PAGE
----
Building a Bolt Bag: Prepared to Go at Any Moment

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Building a Bolt Bag: Being Prepared to Go At Any Moment

By Matthew Sharp


Fresh off the heels of ITS Muster IV, I’ve taken some of what I learned on building a Bolt Bag and applied it to my home “Bolt Bag,” which generally speaking, I always have with me. A Bolt Bag contains mission essential equipment that you’d never want to be without, no matter what your “mission” happens to be.

At home, such a bag might be less useful than when away from home, since you would generally have access to everything you have at home. However, if your house were to catch on fire, aside from making sure your loved ones (including, in my case, my wife and my awesome-but-slightly-crazy dog) are safe, a Bolt Bag would provide an easy to grab kit to utilize until you can find a safe place to start thinking more long-term.


When away from home, your Bolt Bag can provide you with things you may need in order to get home safely; medical supplies, a means of containing water, survival tools, methods to communicate or signal for help and anything else you might want to keep around you all the time. This can be a small backpack-sized kit, or an even smaller bag you can grab from a larger bag if you’re traveling with a larger loadout.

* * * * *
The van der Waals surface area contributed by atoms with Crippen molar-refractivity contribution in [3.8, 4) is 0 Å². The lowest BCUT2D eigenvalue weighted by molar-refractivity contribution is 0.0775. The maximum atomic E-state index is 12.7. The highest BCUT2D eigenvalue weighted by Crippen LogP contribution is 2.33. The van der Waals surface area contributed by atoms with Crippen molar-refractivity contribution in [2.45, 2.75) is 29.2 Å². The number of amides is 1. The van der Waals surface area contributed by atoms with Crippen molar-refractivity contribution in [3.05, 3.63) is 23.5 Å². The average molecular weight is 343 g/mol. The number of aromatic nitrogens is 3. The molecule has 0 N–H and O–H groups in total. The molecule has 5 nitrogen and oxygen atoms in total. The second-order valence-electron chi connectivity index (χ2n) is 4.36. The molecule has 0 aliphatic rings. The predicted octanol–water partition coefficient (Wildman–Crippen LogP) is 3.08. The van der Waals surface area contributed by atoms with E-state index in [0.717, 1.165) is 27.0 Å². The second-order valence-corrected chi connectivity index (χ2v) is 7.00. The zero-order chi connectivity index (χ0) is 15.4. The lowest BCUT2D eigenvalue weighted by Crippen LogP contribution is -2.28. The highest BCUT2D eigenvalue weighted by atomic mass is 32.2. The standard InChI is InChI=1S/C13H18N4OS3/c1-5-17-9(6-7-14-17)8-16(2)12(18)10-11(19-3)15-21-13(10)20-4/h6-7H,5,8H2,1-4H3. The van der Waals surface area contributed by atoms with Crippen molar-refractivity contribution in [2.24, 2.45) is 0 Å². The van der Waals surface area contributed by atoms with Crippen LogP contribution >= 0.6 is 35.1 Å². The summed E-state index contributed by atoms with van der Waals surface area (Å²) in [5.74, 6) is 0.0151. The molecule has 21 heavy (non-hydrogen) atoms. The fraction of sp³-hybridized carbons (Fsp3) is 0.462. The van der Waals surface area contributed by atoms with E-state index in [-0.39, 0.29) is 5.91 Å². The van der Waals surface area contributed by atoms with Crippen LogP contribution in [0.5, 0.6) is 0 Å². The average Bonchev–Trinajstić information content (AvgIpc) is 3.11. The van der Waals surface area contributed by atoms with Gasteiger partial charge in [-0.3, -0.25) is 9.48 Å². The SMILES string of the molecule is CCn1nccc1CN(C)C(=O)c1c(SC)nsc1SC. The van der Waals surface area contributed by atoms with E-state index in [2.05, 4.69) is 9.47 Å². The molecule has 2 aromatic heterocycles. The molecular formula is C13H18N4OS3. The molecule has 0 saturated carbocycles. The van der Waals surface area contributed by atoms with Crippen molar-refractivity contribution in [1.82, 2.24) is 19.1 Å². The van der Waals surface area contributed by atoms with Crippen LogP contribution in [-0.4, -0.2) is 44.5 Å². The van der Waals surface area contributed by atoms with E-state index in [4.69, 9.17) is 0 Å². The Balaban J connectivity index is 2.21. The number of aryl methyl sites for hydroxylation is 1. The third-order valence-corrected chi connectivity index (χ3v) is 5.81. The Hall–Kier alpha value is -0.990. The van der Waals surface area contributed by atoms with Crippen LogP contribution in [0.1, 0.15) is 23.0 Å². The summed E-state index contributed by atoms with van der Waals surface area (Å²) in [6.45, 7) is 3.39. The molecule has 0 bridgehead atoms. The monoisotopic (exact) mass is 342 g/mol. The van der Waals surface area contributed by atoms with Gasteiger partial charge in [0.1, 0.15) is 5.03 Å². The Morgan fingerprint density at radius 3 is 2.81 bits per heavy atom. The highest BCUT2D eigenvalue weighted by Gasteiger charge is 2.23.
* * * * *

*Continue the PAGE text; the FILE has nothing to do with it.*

Known-Knowns, Known-Unknowns and Unknown-Unknowns


There is, of course, no planning for every contingency. There’s a limit to how much equipment you can carry and a limit to your imagination in regards to the countless things that could potentially go wrong. Especially in situations where you might have to leave in a hurry and head for safer ground.

Every individual’s situation is going to be unique; what may be more likely here in the San Francisco Bay Area, may not be likely at all where you live and vice versa. One major concern here is earthquakes. If I lived near Yellowstone Park, or Finland, I might be more concerned with volcanic eruptions. If I lived below sea level in a marshy swamp near a major river, I’d be more concerned with flooding.